Out-Of-Body Experiences May Be Explained By Inner Ear Damage
You can always count on scientific explanations to suck the fun out of stuff (though we're not complaining). A 2017 study may have pooped the party for all those divine accounts of out-of-body experiences. Science strikes again!
Third Eye Or Inner Ear?
An out-of-body experience (OBE) can be described as the sensation of floating above your own body and getting a bird's eye view of your surroundings. This makes for great movie sequences, but a 2017 study published in Cortex suggests the spiritually transcendent awakening thing doesn't hold much weight. It's not your third-eye opening, but rather it may be your inner ear kind of buggin' out. More specifically, it's the vestibular system, which is made up of canals in the inner ear that track your balance and location in space; it's the same system that makes you dizzy and gets you carsick.
The study, conducted by researchers from Aix-Marseille Université and the Centre des Vertiges, looked at 210 patients who have reported dizziness. Of that group, 14 percent said they've had OBEs. By contrast, only five percent of the control group of 210 healthy people said they've had an OBE. Add this significant difference to the previous anecdotal notion that the vestibular system plays a role in OBEs.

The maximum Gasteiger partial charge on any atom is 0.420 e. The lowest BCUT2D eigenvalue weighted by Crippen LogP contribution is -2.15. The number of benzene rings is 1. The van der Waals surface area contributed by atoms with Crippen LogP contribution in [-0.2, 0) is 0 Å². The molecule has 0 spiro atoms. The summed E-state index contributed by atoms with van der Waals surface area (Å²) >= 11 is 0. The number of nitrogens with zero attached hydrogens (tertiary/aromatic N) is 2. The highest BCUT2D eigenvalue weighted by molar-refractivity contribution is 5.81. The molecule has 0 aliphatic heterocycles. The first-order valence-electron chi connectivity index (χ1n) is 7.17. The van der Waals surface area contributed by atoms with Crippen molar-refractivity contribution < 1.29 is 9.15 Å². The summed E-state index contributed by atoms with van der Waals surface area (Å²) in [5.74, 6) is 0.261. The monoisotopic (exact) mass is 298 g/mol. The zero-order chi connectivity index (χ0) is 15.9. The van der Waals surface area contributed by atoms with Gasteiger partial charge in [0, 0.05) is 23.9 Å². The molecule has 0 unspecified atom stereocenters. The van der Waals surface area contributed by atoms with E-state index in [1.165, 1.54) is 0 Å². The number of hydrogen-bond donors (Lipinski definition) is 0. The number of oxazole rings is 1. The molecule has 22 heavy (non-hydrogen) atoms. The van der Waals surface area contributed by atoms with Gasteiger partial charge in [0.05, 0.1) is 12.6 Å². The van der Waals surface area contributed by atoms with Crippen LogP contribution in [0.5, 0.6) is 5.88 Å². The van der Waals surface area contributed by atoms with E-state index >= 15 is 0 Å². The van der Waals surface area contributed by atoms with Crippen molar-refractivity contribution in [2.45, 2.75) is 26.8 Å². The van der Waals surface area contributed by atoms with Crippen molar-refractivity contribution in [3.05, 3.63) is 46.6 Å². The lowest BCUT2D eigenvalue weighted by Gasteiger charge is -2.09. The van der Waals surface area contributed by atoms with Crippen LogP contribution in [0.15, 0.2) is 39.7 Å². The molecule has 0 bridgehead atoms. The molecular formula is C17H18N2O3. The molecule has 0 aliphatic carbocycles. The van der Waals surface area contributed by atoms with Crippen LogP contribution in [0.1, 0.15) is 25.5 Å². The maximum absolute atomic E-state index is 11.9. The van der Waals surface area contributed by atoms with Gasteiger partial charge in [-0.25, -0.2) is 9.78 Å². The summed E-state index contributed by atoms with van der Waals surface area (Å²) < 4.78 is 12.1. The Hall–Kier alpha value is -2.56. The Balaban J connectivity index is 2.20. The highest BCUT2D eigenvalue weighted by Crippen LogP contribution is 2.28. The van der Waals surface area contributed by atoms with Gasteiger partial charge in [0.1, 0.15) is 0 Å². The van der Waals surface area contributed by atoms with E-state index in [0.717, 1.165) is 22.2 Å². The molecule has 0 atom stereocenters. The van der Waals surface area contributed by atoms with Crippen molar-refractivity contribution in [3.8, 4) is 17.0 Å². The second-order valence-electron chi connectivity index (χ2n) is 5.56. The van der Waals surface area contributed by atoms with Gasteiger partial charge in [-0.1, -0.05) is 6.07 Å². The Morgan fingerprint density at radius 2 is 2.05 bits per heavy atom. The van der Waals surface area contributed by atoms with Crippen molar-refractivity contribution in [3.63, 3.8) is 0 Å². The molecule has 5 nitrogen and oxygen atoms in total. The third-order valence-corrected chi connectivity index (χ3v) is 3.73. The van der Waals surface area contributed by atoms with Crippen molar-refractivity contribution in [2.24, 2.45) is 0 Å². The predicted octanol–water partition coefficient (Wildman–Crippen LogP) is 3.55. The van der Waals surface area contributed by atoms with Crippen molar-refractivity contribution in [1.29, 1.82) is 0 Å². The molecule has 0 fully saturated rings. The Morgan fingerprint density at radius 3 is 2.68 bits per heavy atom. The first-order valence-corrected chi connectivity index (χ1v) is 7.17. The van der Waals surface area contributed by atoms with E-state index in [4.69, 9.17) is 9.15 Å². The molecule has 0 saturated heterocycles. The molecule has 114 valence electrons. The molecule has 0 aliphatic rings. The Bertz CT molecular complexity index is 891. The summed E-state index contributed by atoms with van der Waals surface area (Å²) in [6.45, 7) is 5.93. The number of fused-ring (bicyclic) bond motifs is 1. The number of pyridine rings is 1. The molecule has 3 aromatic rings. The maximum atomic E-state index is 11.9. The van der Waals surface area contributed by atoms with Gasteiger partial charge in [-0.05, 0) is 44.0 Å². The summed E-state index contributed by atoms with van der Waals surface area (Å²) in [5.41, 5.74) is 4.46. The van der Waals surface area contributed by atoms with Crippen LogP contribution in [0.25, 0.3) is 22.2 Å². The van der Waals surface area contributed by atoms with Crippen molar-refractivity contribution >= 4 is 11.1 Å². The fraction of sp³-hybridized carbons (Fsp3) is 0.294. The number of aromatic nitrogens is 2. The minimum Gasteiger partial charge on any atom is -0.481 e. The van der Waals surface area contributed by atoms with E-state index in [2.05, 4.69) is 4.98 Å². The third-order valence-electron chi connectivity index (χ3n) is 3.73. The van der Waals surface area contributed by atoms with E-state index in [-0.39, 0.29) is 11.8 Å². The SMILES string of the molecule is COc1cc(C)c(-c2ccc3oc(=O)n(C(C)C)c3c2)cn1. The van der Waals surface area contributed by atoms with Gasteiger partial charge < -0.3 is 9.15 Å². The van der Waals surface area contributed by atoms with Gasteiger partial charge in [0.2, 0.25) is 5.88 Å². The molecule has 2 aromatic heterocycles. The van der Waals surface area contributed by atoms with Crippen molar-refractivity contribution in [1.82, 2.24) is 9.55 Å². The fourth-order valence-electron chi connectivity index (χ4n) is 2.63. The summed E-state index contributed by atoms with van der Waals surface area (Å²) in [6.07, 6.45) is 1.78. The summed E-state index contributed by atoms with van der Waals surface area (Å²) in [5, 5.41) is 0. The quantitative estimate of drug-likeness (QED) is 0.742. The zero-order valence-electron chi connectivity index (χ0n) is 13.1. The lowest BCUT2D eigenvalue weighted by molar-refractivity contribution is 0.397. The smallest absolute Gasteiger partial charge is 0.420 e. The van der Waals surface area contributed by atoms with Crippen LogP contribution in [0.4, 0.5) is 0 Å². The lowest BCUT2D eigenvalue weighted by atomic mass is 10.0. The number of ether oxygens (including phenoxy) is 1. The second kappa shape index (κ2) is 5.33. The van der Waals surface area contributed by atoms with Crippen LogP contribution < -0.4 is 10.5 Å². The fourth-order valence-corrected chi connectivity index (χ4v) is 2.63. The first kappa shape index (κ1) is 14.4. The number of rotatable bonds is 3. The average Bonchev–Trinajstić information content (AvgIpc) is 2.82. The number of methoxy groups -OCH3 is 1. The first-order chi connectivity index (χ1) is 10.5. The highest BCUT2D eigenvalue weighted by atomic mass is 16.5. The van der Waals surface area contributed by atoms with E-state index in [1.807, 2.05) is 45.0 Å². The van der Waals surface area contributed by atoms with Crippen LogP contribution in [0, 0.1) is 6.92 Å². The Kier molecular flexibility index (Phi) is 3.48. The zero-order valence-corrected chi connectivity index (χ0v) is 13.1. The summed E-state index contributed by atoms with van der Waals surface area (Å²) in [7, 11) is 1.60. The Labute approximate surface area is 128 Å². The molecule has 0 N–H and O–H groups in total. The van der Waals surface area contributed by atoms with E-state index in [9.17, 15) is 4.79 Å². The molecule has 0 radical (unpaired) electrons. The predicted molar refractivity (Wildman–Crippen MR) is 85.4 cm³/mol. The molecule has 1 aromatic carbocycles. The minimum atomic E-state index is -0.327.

Here's an easy way to think about how the vestibular system may cause this effect, according to Jason Braithwaite, a psychologist at Lancaster University: Your inner ear works to give your brain an idea of where you're existing in a space. Are you in a small room? Huge room? Are you moving? Your brain always has a bird's eye understanding of your space, but you experience the world through your eyes' perspective. But them something glitches in how your brain is receiving sensory information, so your bird's eye view takes over as a default. How's that for spiritual enlightenment?
But Wait, There's More
As we mentioned, this OBE-inner ear connection isn't a new idea. In fact, Olaf Blanke, a neuroscientist at Ecole Polytechnique Fédérale de Lausanne, proved a fantastically wild connection in 2002: you can induce an OBE by electrically stimulating the part of the brain that integrates vestibular and visual information. Solving bits of the OBE mystery may take the fun out of it, but OBE induction would inarguably make an amazing Leonardo DiCaprio movie.
The story doesn't begin and end in the ear canal, however. Researchers believe other factors are at work in your brain to give you the sensation of leaving your body. And, no, we're not talking about drugs. Braithwaite has found that people who have other perceptual anomalies — like feeling the mysterious sensation of a body part changing shape — are more likely to report OBEs. The study's authors also found that patients with anxiety and depression in addition to dizziness were more likely to have OBEs.